I love Sunday afternoons for many reasons. A big reason is the old movies that get played on TV; often they are Westerns, often they are war movies. Watching these movies, in which dialogue, drama and suspense are the driving factors, and many a scene, one liner, facial expression or monologue will have multiple meanings, makes me think about the narrative we have been taught about our recent past, and the way these old movies are commonly presented.
In high school we were taught to “analyse” the way in which the portrayal of the Vietnam War changed between the 1968 film Green Berets, starring John Wayne, and the 1986 film Platoon, starring Charlie Sheen. In reality, we just regurgitated the anti-war line about the “perceived Communist threat” our teacher wanted us to learn. Through education, especially university, through movies, and television, the 1950’s era is derided as a bigoted blight we’ve well and truly left behind, but when I see these movies I see people unselfconsciously being themselves, speaking their mind, asking no favours and giving none in return.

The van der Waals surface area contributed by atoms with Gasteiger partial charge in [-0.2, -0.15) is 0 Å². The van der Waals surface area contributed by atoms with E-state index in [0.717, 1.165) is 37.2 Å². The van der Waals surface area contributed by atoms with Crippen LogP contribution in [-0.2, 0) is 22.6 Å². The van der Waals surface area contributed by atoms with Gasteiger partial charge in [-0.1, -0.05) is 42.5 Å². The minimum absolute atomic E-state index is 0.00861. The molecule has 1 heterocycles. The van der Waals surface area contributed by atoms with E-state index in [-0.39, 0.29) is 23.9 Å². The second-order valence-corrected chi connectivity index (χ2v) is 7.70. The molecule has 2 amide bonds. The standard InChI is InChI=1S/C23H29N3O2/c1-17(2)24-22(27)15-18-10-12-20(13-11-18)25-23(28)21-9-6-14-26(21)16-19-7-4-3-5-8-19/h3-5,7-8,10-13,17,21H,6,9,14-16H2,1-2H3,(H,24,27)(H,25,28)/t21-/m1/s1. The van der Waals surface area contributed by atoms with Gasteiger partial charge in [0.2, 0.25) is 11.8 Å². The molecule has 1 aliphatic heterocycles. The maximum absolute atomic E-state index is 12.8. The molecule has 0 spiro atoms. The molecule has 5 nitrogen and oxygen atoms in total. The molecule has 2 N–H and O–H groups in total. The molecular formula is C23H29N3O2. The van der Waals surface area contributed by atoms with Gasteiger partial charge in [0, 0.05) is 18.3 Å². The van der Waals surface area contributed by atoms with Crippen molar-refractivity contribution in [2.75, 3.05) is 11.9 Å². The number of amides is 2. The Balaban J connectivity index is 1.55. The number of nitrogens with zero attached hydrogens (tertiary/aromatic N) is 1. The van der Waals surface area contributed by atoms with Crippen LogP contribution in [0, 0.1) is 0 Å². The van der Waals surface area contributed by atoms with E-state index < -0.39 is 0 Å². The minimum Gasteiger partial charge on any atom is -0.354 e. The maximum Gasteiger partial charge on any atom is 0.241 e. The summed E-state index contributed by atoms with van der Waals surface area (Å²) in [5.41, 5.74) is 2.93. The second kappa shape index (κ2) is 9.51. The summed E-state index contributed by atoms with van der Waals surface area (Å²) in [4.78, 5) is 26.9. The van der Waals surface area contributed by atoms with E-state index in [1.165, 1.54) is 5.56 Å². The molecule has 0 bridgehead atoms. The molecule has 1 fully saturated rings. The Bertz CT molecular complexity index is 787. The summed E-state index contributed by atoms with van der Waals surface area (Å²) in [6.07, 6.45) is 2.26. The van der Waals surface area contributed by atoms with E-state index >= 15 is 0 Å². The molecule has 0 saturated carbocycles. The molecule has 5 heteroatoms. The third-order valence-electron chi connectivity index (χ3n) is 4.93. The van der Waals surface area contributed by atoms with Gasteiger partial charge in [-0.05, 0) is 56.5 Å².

Something doesn’t make sense.
A couple of years ago when I visited MONA in Hobart, one art instillation consisted of the tape from cassettes of old war movies made into a vagina or penis or something, in an attempt to subvert the way in which old war movies supposedly glorified war…or something.. When I watch these old war movies, of which there were a plethora, I see a generation which was working its way through the horror and trauma of two all enveloping wars, celebrating the fact that they had battled totalitarianism and won, and struggling to deal with the fact that they were still at war with another form of totalitarianism.
I think there are lessons we can learn from this time- the unabashed self-confidence, despite the supposed restrictive social roles; the working through of difficult social and political issues with a clarity and insight which is rare these days; and the deep commitment to the moral and intellectual foundations of Western civilisation.
And, just maybe, we’ve been fed a bunch of baloney about how bad the 50’s were.